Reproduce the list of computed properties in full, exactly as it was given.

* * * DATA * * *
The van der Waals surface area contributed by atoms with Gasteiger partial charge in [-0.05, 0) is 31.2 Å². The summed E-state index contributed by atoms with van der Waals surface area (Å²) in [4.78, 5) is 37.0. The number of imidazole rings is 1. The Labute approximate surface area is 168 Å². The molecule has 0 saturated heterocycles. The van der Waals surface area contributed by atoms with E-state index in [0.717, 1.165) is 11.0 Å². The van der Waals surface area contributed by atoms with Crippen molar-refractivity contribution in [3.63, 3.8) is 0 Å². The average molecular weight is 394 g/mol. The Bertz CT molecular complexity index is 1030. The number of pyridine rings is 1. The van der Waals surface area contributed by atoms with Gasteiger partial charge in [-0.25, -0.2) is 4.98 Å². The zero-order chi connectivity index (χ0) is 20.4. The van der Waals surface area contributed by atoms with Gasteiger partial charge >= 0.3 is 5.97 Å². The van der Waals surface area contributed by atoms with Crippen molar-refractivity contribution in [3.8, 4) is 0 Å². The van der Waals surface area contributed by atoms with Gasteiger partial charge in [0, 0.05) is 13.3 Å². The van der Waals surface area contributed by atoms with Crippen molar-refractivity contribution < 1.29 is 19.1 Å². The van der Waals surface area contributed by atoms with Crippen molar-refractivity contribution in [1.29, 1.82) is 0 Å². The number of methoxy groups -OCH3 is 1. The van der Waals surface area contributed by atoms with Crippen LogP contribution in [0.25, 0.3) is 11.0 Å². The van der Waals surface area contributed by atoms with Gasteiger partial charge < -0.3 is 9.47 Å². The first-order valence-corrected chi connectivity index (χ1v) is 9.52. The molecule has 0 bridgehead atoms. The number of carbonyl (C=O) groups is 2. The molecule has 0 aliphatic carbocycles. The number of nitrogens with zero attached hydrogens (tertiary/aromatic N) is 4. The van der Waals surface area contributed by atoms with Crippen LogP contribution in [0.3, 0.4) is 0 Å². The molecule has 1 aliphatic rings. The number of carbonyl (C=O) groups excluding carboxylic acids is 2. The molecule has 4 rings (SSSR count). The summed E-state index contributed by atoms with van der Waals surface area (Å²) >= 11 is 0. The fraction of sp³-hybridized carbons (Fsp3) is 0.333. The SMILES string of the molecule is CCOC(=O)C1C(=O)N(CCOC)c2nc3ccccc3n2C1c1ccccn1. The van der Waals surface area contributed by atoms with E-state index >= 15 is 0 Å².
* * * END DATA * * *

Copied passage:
The van der Waals surface area contributed by atoms with Gasteiger partial charge in [-0.05, 0) is 31.2 Å². The summed E-state index contributed by atoms with van der Waals surface area (Å²) in [4.78, 5) is 37.0. The number of imidazole rings is 1. The Labute approximate surface area is 168 Å². The molecule has 0 saturated heterocycles. The van der Waals surface area contributed by atoms with E-state index in [0.717, 1.165) is 11.0 Å². The van der Waals surface area contributed by atoms with Crippen molar-refractivity contribution in [3.63, 3.8) is 0 Å². The average molecular weight is 394 g/mol. The Bertz CT molecular complexity index is 1030. The number of pyridine rings is 1. The van der Waals surface area contributed by atoms with Gasteiger partial charge in [-0.25, -0.2) is 4.98 Å². The zero-order chi connectivity index (χ0) is 20.4. The van der Waals surface area contributed by atoms with Gasteiger partial charge >= 0.3 is 5.97 Å². The van der Waals surface area contributed by atoms with Crippen molar-refractivity contribution in [3.8, 4) is 0 Å². The van der Waals surface area contributed by atoms with Gasteiger partial charge in [0, 0.05) is 13.3 Å². The van der Waals surface area contributed by atoms with Crippen molar-refractivity contribution < 1.29 is 19.1 Å². The van der Waals surface area contributed by atoms with Crippen molar-refractivity contribution in [1.29, 1.82) is 0 Å². The number of methoxy groups -OCH3 is 1. The van der Waals surface area contributed by atoms with Crippen LogP contribution in [0.25, 0.3) is 11.0 Å². The van der Waals surface area contributed by atoms with Gasteiger partial charge < -0.3 is 9.47 Å². The first-order valence-corrected chi connectivity index (χ1v) is 9.52. The molecule has 0 bridgehead atoms. The number of carbonyl (C=O) groups is 2. The molecule has 0 aliphatic carbocycles. The number of nitrogens with zero attached hydrogens (tertiary/aromatic N) is 4. The van der Waals surface area contributed by atoms with Crippen LogP contribution in [0.3, 0.4) is 0 Å². The molecule has 1 aliphatic rings. The number of carbonyl (C=O) groups excluding carboxylic acids is 2. The molecule has 4 rings (SSSR count). The summed E-state index contributed by atoms with van der Waals surface area (Å²) >= 11 is 0. The fraction of sp³-hybridized carbons (Fsp3) is 0.333. The SMILES string of the molecule is CCOC(=O)C1C(=O)N(CCOC)c2nc3ccccc3n2C1c1ccccn1. The van der Waals surface area contributed by atoms with E-state index >= 15 is 0 Å².